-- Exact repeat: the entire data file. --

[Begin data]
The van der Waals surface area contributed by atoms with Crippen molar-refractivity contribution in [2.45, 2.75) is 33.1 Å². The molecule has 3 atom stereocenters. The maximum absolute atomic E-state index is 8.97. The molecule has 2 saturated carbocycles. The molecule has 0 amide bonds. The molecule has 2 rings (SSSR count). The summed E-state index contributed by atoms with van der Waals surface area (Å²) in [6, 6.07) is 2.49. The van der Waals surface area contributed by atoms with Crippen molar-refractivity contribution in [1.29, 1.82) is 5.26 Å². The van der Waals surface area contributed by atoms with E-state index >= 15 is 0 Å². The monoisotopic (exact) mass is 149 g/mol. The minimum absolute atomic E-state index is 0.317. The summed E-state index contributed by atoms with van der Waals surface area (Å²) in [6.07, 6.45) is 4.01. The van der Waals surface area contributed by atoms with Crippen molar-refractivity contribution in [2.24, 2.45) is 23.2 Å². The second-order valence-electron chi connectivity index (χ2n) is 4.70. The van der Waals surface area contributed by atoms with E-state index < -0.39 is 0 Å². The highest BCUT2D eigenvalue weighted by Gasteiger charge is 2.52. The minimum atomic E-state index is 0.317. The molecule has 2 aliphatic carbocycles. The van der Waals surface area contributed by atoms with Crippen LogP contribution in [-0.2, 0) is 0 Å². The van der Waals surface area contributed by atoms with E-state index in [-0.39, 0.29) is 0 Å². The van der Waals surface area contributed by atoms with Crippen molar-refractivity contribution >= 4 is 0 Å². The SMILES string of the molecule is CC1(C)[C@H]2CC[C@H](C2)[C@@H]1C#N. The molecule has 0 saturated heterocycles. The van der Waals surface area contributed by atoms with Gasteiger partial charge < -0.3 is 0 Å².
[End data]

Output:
The van der Waals surface area contributed by atoms with Crippen molar-refractivity contribution in [2.45, 2.75) is 33.1 Å². The molecule has 3 atom stereocenters. The maximum absolute atomic E-state index is 8.97. The molecule has 2 saturated carbocycles. The molecule has 0 amide bonds. The molecule has 2 rings (SSSR count). The summed E-state index contributed by atoms with van der Waals surface area (Å²) in [6, 6.07) is 2.49. The van der Waals surface area contributed by atoms with Crippen molar-refractivity contribution in [1.29, 1.82) is 5.26 Å². The van der Waals surface area contributed by atoms with E-state index >= 15 is 0 Å². The monoisotopic (exact) mass is 149 g/mol. The minimum absolute atomic E-state index is 0.317. The summed E-state index contributed by atoms with van der Waals surface area (Å²) in [6.07, 6.45) is 4.01. The van der Waals surface area contributed by atoms with Crippen molar-refractivity contribution in [2.24, 2.45) is 23.2 Å². The second-order valence-electron chi connectivity index (χ2n) is 4.70. The van der Waals surface area contributed by atoms with E-state index < -0.39 is 0 Å². The highest BCUT2D eigenvalue weighted by Gasteiger charge is 2.52. The minimum atomic E-state index is 0.317. The molecule has 2 aliphatic carbocycles. The van der Waals surface area contributed by atoms with Crippen LogP contribution in [-0.2, 0) is 0 Å². The van der Waals surface area contributed by atoms with E-state index in [-0.39, 0.29) is 0 Å². The van der Waals surface area contributed by atoms with Crippen molar-refractivity contribution >= 4 is 0 Å². The SMILES string of the molecule is CC1(C)[C@H]2CC[C@H](C2)[C@@H]1C#N. The molecule has 0 saturated heterocycles. The van der Waals surface area contributed by atoms with Gasteiger partial charge < -0.3 is 0 Å².